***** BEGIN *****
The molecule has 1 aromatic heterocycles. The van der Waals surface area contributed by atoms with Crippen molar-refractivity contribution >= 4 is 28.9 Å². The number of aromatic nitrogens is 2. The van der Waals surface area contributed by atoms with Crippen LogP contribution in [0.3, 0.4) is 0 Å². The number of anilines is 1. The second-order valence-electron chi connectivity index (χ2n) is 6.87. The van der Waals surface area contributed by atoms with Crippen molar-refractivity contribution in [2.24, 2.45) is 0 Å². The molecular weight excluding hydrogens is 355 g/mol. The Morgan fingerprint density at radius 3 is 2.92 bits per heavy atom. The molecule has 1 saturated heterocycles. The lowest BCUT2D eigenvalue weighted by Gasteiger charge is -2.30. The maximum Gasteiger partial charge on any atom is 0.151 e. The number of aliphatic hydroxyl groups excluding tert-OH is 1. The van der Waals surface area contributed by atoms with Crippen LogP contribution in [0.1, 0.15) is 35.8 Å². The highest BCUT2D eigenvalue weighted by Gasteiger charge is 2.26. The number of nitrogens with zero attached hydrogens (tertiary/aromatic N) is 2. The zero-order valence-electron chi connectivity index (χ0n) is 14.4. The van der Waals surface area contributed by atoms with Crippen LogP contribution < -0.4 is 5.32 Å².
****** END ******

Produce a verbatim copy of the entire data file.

The molecule has 1 aromatic heterocycles. The van der Waals surface area contributed by atoms with Crippen molar-refractivity contribution >= 4 is 28.9 Å². The number of aromatic nitrogens is 2. The van der Waals surface area contributed by atoms with Crippen LogP contribution in [0.3, 0.4) is 0 Å². The number of anilines is 1. The second-order valence-electron chi connectivity index (χ2n) is 6.87. The van der Waals surface area contributed by atoms with Crippen molar-refractivity contribution in [2.24, 2.45) is 0 Å². The molecular weight excluding hydrogens is 355 g/mol. The Morgan fingerprint density at radius 3 is 2.92 bits per heavy atom. The molecule has 1 saturated heterocycles. The lowest BCUT2D eigenvalue weighted by Gasteiger charge is -2.30. The maximum Gasteiger partial charge on any atom is 0.151 e. The number of aliphatic hydroxyl groups excluding tert-OH is 1. The van der Waals surface area contributed by atoms with Crippen LogP contribution in [0.1, 0.15) is 35.8 Å². The highest BCUT2D eigenvalue weighted by Gasteiger charge is 2.26. The number of nitrogens with zero attached hydrogens (tertiary/aromatic N) is 2. The zero-order valence-electron chi connectivity index (χ0n) is 14.4. The van der Waals surface area contributed by atoms with Crippen LogP contribution < -0.4 is 5.32 Å².